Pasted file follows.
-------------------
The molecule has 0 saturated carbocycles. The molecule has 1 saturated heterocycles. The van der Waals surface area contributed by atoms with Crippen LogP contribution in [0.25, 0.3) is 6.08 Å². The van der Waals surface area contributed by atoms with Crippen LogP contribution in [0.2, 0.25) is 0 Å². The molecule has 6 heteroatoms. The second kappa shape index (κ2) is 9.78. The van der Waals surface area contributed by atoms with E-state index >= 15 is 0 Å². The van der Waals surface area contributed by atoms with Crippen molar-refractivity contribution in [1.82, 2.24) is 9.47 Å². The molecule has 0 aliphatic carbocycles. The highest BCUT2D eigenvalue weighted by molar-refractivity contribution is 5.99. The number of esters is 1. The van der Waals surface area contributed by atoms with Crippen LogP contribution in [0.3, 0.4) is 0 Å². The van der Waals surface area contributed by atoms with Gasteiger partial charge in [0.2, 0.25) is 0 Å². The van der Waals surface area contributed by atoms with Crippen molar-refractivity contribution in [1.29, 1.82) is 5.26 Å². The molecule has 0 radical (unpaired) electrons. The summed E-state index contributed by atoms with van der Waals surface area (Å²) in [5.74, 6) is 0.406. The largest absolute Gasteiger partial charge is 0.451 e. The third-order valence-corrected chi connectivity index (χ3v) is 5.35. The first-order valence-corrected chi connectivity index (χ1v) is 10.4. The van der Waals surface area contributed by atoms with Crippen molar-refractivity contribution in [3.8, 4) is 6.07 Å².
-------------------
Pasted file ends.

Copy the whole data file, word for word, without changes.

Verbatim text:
The molecule has 0 saturated carbocycles. The molecule has 1 saturated heterocycles. The van der Waals surface area contributed by atoms with Crippen LogP contribution in [0.25, 0.3) is 6.08 Å². The van der Waals surface area contributed by atoms with Crippen LogP contribution in [0.2, 0.25) is 0 Å². The molecule has 6 heteroatoms. The second kappa shape index (κ2) is 9.78. The van der Waals surface area contributed by atoms with E-state index >= 15 is 0 Å². The van der Waals surface area contributed by atoms with Crippen molar-refractivity contribution in [1.82, 2.24) is 9.47 Å². The molecule has 0 aliphatic carbocycles. The highest BCUT2D eigenvalue weighted by molar-refractivity contribution is 5.99. The number of esters is 1. The van der Waals surface area contributed by atoms with Crippen LogP contribution in [0.3, 0.4) is 0 Å². The van der Waals surface area contributed by atoms with Gasteiger partial charge in [0.2, 0.25) is 0 Å². The van der Waals surface area contributed by atoms with Crippen molar-refractivity contribution in [1.29, 1.82) is 5.26 Å². The molecule has 0 radical (unpaired) electrons. The summed E-state index contributed by atoms with van der Waals surface area (Å²) in [5.74, 6) is 0.406. The largest absolute Gasteiger partial charge is 0.451 e. The third-order valence-corrected chi connectivity index (χ3v) is 5.35. The first-order valence-corrected chi connectivity index (χ1v) is 10.4. The van der Waals surface area contributed by atoms with Crippen molar-refractivity contribution in [3.8, 4) is 6.07 Å².